"Rape Trials as a Weapon of War: Gendered Nationalism in Sri Lanka” (Invitation to Revise and Resubmit)
With Meredith Loken and Kate Cronin Furman: Manuscript available on request
The use of rape as a weapon of war was infrequent in Sri Lanka’s civil war. The Liberation Tigers of Tamil Eelam (LTTE) famously refrained from sexual violence in combat and, while government soldiers perpetrated acts of rape, these were periodically met with condemnation. Prior work has shown that organizational control within military command structures is crucial in preventing unwanted acts of opportunistic sexual violence. Yet we know little about why elites choose to prohibit sexual violence in their ranks, and why government forces publicly condemned sexual violence when it occurred in Sri Lanka. We argue that the symbolic stance against rape in conflict in Sri Lanka served as a mechanism to garner domestic political legitimacy. Government decision-makers in particular utilized symbolic accountability for high-profile acts of sexual violence to mobilize support for a heavily gendered nationalism at a time when support for the government was waning. Through our analysis of the response to sexual violence within the Sri Lankan army, we call attention to the ways in which wartime sexual violence can be instrumentalized to serve a variety of military ends, demonstrating that women’s bodies can be used as tools of conflict in more ways than one.
The Unshakable State: Personal Trust and Institutional Legitimacy in Sub-Saharan Africa (Under Review)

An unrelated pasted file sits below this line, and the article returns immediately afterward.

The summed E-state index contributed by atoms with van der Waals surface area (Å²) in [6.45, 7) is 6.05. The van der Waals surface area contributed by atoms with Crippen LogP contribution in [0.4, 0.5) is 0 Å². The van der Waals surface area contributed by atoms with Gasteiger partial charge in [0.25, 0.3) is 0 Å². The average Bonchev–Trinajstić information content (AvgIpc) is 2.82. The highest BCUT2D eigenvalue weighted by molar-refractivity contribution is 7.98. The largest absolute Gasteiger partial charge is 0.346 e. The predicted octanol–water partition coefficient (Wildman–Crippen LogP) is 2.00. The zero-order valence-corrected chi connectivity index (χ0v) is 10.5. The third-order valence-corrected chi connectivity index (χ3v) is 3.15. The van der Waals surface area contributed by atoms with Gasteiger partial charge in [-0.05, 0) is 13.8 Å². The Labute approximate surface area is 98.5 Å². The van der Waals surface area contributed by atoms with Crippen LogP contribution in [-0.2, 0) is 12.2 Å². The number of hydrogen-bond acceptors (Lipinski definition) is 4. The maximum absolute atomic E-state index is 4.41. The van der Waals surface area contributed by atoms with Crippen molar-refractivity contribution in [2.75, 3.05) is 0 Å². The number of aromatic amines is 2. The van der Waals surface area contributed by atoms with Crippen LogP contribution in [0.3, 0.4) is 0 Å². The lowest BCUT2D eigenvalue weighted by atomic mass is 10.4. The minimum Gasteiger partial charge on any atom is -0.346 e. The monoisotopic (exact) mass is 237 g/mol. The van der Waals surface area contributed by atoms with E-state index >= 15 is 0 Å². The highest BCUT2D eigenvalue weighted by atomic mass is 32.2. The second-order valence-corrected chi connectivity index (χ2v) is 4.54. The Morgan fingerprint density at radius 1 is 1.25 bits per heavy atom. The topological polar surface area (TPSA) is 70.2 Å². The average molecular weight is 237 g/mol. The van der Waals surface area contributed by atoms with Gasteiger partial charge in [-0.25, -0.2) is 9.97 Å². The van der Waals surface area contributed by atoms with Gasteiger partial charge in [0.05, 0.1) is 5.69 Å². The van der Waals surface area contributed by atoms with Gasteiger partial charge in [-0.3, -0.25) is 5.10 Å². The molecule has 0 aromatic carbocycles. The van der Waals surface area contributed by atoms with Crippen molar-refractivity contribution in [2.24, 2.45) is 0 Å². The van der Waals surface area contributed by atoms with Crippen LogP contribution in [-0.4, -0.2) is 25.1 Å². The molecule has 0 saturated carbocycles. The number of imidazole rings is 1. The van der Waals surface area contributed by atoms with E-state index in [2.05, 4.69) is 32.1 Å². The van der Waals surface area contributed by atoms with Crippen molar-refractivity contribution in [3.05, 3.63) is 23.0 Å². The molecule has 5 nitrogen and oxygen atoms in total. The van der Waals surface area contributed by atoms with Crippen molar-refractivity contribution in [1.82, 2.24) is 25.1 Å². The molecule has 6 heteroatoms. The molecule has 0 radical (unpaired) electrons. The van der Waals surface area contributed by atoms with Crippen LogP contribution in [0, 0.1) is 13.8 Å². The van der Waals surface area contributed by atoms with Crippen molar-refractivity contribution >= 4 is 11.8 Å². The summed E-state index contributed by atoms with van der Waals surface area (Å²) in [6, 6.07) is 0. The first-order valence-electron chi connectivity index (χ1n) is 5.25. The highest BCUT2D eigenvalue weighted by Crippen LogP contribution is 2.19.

With Sarah Dreier: Manuscript available on request
How do positive and negative experiences with courts and police across sub-Saharan Africa shape confidence in public institutions? In order to build stable political systems and a robust rule of law, ordinary citizens must espouse faith in the institutions of the state (McClymont and Golub 2000; North 1990; Rothstein and Stolle 2008; Seligson 2002). Yet we know little about what shapes and sustains this confidence and at what point it breaks down. We use Afrobarometer 6 to explore the effects of long delays, unequal treatment, exorbitant fees, and limited access, on public trust in legal institutions across 28 countries. While negative first-hand experiences erode trust in specific institutions, the reported legitimacy of the state typically remains unchanged. Our research thus reveals a crucial distinction between trust and legitimacy, demonstrating that western legal institutions are stable, embedded and ubiquitous in the minds of citizens across Africa.
"Gendering Justice? Opportunity and (dis)Empowerment through Legal Development Aid in the eastern Democratic Republic of Congo". 2016. Law & Society Review. Volume 50, Issue 3 (Lead Article)
With Ilot Muthaka (Congo Men's Network) and Gabriella Walker (National Health Service).